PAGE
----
#### Web Exercises

1. Sorting networks. Write a program Sort3.java with three if statements (and no loops) that reads in three integers a, b, and c from the command line and prints them out in ascending order.
 if (a > b) swap a and b if (a > c) swap a and c if (b > c) swap b and c 
2. Oblivious sorting network. Convince yourself that the following code fragment rearranges the integers stored in the variables A, B, C, and D so that A <= B <= C <= D.
 if (A > B) { t = A; A = B; B = t; } if (B > C) { t = B; B = C; C = t; } if (A > B) { t = A; A = B; B = t; } if (C > D) { t = C; C = D; D = t; } if (B > C) { t = B; B = C; C = t; } if (A > B) { t = A; A = B; B = t; } if (D > E) { t = D; D = E; E = t; } if (C > D) { t = C; C = D; D = t; } if (B > C) { t = B; B = C; C = t; } if (A > B) { t = A; A = B; B = t; } 
Devise a sequence of statements that would sort 5 integers. How many if statements does your program use?
3. Optimal oblivious sorting networks. Create a program that sorts four integers using only 5 if statements, and one that sorts five integers using only 9 if statements of the type above? Oblivious sorting networks are useful for implementing sorting algorithms in hardware. How can you check that your program works for all inputs?

Answer: Sort4.java sorts 4 items using 5 compare-exchanges. Sort5.java sorts 5 items using 9 compare-exchanges.

The 0-1 principle says that you can verify the correctness of a (deterministic) sorting network by checking whether it correctly sorts an input that is a sequence of 0s and 1s. Thus, to check that Sort5.java works, you only need to test it on the 2^5 = 32 possible inputs of 0s and 1s.

4. Optimal oblivious sorting (challenging). Find an optimal sorting network for 6, 7, and 8 inputs, using 12, 16, and 19 if statements of the form in the previous problem, respectively.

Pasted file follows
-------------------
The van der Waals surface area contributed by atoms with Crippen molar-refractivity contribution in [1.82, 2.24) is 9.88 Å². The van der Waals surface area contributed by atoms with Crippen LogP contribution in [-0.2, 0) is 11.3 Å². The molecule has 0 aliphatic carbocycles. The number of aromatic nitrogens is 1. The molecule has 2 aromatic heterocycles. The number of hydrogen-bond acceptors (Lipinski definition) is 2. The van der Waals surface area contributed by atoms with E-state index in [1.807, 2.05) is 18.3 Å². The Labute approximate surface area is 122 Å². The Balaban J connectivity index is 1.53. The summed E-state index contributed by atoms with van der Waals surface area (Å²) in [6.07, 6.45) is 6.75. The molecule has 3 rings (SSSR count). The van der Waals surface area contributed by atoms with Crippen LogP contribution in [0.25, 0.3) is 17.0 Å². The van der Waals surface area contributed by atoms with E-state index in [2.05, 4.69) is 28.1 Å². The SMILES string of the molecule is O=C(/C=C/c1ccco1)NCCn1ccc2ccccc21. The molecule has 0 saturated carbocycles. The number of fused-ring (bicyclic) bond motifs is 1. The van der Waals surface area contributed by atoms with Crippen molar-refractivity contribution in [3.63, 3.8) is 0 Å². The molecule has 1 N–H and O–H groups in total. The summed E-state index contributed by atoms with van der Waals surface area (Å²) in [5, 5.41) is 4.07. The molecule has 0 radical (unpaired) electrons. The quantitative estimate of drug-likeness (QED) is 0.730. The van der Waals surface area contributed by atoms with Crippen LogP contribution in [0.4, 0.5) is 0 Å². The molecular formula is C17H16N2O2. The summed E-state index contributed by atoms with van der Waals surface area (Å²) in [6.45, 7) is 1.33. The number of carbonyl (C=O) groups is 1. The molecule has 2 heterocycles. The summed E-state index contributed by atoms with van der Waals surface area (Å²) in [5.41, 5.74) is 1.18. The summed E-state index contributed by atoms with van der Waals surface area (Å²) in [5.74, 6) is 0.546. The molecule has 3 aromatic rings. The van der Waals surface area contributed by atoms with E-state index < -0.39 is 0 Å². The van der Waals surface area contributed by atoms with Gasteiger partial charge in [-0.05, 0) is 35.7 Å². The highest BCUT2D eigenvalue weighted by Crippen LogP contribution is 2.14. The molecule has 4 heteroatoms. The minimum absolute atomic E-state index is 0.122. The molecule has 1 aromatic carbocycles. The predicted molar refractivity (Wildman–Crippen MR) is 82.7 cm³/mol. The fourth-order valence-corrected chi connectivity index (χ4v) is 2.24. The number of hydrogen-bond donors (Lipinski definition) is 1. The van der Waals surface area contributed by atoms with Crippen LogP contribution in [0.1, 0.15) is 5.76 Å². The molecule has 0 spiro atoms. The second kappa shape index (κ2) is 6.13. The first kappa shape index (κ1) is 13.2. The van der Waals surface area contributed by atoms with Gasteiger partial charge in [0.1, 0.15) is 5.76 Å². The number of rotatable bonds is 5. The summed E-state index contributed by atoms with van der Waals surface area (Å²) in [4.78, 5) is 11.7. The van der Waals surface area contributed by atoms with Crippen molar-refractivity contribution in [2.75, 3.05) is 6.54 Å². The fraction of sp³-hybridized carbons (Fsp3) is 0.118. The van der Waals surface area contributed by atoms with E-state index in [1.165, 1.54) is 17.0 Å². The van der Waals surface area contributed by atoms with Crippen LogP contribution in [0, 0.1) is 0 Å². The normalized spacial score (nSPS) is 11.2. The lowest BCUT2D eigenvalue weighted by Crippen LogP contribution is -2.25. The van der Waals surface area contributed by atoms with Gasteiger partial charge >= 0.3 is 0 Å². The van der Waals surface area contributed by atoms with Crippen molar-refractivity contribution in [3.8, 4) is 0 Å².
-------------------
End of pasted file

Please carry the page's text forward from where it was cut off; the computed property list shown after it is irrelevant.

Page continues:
Answer: Sort6.java is the solution for sorting 6 items.

5. Optimal non-oblivious sorting. Write a program that sorts 5 inputs using only 7 comparisons. Hint: First compare the first two numbers, the second two numbers, and the larger of the two groups, and label them so that a < b < d and c < d. Second, insert the remaining item e into its proper place in the chain a < b < d by first comparing against b, then either a or d depending on the outcome. Third, insert c into the proper place in the chain involving a, b, d, and e in the same manner that you inserted e (with the knowledge that c < d). This uses 3 (first step) + 2 (second step) + 2 (third step) = 7 comparisons. This method was first discovered by H. B. Demuth in 1956.
6. Stupidsort. Analyze the running time (worst case and best case), correctness, and stability of the following sorting algorithm. Scan the array from left to right until you find two consecutive items that are out-of-place. Swap them, and start over from the beginning. Repeat until the scan reaches the end of the array.
 for (int i = 1; i < N; i++) { if (less(a[i], a[i-1])) { exch(i, i-1); i = 0; } } 
Consider also the following recursive variant and analyze the worst case memory usage.